Through Guy, then, the sound, spirit, and wild soul of Guitar Slim got translated into Chicago blues and traveled even a step further, influencing Jimi Hendrix. On Hendrix’s double-LP masterpiece, Electric Ladyland, “Come On (Let the Good Times Roll)” was written by Earl King, and historian Robert Palmer says the inclusion of the song is not just a random coincidence.
“Come On,” Palmer wrote, is “a classic, two-part single that, in effect, is the missing link between Guitar Slim and modern rock guitar … an irresistibly funky dance tune highlighted by a riveting, extended guitar solo. King begins playing bluesy lines, more like the Slim we know from records, but he soon begins to stretch up to screaming, liquid, high-note phrases that are uncannily reminiscent of Jimi Hendrix solos recorded less than five years later. There can be little doubt that Hendrix, a veteran of the R&B circuit with stints backing Little Richard and the Isley Brothers, heard ‘Come On’ and took its lesson to heart. Not only did Hendrix build a certain aspect of his style from King’s screaming high-note melisma, he recorded his own versions of Guitar Slim’s ‘The Things That I Used to Do’ and Earl King’s ‘Come On,’ explicitly laying bare the roots of his art. … [And] working the other way, from the watershed of Hendrix’s brief but brilliant career, we can follow this influence into the work of every accomplished rock guitarist working today.”
A Legacy Obscured
As a major R&B star of the mid-1950s, Jones also indulged appetites for drink, women, and the excesses of a star musician’s flamboyant social life. That lifestyle eventually led to a diminished state of health and his untimely death, while on tour in New York City, from bronchial pneumonia at the age of thirty-two. A lack of documentation also helps explain his relatively low profile in the narrative of twentieth-century American popular music—despite recording perhaps a dozen individual songs for three different labels, he never equaled the success or lasting admiration for “The Things That I Used to Do.” In addition, his career was in its infancy just as mainstream R&B, which appealed to mature, Black audiences, was giving way to the rock ‘n’ roll craze of the 1950s, a largely white, teenaged phenomenon. In fact, another factor that obscured the musician’s death was the headline-making airplane accident four days later that took the lives of higher-profile musicians Buddy Holly, Richie Valens, and J. P. Richardson, known professionally as The Big Bopper.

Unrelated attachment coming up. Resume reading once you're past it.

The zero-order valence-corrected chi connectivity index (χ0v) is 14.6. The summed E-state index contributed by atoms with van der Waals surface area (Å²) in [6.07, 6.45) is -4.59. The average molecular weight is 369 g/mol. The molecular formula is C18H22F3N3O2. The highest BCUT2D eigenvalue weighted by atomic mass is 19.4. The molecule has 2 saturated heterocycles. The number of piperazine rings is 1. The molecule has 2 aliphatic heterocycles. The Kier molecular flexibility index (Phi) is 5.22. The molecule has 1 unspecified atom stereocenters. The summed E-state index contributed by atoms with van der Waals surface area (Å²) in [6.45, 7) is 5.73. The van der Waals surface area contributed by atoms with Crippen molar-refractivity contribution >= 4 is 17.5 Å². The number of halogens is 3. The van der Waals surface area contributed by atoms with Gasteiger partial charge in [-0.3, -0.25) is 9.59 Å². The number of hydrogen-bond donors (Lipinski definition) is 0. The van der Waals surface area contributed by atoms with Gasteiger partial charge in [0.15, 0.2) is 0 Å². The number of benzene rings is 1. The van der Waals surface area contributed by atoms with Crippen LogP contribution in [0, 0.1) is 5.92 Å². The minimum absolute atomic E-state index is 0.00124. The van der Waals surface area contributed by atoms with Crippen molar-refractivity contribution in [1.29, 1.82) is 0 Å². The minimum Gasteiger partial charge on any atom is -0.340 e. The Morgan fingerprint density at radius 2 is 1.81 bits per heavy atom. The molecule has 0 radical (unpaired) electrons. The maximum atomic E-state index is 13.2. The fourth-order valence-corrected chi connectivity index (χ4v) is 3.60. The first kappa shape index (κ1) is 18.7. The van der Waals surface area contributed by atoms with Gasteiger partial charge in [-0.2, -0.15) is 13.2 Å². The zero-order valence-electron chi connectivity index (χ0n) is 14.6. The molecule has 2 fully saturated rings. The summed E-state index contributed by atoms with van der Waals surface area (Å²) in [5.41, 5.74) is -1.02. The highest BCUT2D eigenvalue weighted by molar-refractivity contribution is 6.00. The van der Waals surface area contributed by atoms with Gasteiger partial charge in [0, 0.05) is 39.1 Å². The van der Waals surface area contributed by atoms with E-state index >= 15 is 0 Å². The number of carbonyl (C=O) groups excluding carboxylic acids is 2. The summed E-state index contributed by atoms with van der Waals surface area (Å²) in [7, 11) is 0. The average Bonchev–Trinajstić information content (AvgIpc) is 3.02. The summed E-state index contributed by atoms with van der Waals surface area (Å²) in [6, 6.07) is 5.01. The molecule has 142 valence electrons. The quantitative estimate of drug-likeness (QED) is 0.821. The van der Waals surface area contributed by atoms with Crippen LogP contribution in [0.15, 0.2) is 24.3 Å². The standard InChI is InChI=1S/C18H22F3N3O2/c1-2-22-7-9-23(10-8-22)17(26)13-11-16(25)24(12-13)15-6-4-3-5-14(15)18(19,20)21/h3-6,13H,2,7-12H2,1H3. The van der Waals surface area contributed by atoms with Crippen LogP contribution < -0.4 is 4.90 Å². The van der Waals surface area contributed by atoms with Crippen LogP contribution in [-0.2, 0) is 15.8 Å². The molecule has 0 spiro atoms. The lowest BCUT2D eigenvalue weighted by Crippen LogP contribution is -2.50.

Most critically, perhaps, no evidence whatsoever exists within the arena in which he made the strongest impression: live performance. Even in the digital age, when all previous forms of visual documentation seem to find their way to the Internet, there are no grainy film recordings or early-generation videos of Guitar Slim, not even the audio track of a live performance. Oral history accounts, however, are numerous, and a subsequent, implied line of influence to the foundation of the rock era can be reconstructed fairly easily. But even then, the significance of Guitar Slim’s ultimate legacy is both illuminated and obscured in equal portions by the context of social and cultural history—he pioneered key advances in aspects of twentieth-century popular culture, but it was those who created their own legacies who benefited most from Guitar Slim’s influence. And some historians, such as New Orleans biographer Jeff Hannusch, have made credible claims for Guitar Slim’s having pioneered an entirely new category of music. “Feelin’ Sad,” an early recording, Hannusch says, represents “the first time a blues artist made a record with a spiritual approach. … [It] was a huge influence on Ray Charles, who appropriated the idea of blending blues and spirituals, developing what would become Soul.”